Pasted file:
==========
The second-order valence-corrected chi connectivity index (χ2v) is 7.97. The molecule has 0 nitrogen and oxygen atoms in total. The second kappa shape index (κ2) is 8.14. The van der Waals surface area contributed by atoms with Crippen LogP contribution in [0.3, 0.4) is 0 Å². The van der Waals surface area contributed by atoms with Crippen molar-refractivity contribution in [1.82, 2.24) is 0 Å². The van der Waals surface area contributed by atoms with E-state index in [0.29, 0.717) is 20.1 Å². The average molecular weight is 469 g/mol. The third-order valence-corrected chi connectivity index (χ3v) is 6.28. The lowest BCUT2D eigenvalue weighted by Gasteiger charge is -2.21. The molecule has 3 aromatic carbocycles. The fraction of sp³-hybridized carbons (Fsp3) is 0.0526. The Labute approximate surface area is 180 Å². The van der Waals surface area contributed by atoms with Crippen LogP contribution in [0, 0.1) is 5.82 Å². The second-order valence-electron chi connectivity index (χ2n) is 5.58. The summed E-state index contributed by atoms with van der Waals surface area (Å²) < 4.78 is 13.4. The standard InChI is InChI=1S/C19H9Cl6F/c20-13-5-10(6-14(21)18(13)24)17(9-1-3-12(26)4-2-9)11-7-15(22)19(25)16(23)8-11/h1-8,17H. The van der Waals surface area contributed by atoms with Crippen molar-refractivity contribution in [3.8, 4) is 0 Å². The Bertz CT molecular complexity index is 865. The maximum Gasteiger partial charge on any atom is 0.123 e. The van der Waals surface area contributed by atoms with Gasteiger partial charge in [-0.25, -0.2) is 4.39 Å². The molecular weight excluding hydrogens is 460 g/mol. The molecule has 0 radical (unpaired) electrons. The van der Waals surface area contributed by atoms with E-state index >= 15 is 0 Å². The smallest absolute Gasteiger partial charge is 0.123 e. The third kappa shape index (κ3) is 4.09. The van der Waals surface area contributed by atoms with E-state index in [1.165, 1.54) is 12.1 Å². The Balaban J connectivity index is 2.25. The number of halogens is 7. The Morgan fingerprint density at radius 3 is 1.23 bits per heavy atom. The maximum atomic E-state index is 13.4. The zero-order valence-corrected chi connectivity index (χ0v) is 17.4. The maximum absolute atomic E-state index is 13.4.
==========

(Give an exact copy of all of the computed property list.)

The second-order valence-corrected chi connectivity index (χ2v) is 7.97. The molecule has 0 nitrogen and oxygen atoms in total. The second kappa shape index (κ2) is 8.14. The van der Waals surface area contributed by atoms with Crippen LogP contribution in [0.3, 0.4) is 0 Å². The van der Waals surface area contributed by atoms with Crippen molar-refractivity contribution in [1.82, 2.24) is 0 Å². The van der Waals surface area contributed by atoms with E-state index in [0.29, 0.717) is 20.1 Å². The average molecular weight is 469 g/mol. The third-order valence-corrected chi connectivity index (χ3v) is 6.28. The lowest BCUT2D eigenvalue weighted by Gasteiger charge is -2.21. The molecule has 3 aromatic carbocycles. The fraction of sp³-hybridized carbons (Fsp3) is 0.0526. The Labute approximate surface area is 180 Å². The van der Waals surface area contributed by atoms with Crippen LogP contribution in [0, 0.1) is 5.82 Å². The second-order valence-electron chi connectivity index (χ2n) is 5.58. The summed E-state index contributed by atoms with van der Waals surface area (Å²) < 4.78 is 13.4. The standard InChI is InChI=1S/C19H9Cl6F/c20-13-5-10(6-14(21)18(13)24)17(9-1-3-12(26)4-2-9)11-7-15(22)19(25)16(23)8-11/h1-8,17H. The van der Waals surface area contributed by atoms with Crippen molar-refractivity contribution in [3.8, 4) is 0 Å². The Bertz CT molecular complexity index is 865. The maximum Gasteiger partial charge on any atom is 0.123 e. The van der Waals surface area contributed by atoms with Gasteiger partial charge in [-0.25, -0.2) is 4.39 Å². The molecular weight excluding hydrogens is 460 g/mol. The molecule has 0 radical (unpaired) electrons. The van der Waals surface area contributed by atoms with E-state index >= 15 is 0 Å². The smallest absolute Gasteiger partial charge is 0.123 e. The third kappa shape index (κ3) is 4.09. The van der Waals surface area contributed by atoms with E-state index in [1.165, 1.54) is 12.1 Å². The Balaban J connectivity index is 2.25. The number of halogens is 7. The Morgan fingerprint density at radius 3 is 1.23 bits per heavy atom. The maximum atomic E-state index is 13.4. The zero-order valence-corrected chi connectivity index (χ0v) is 17.4. The maximum absolute atomic E-state index is 13.4.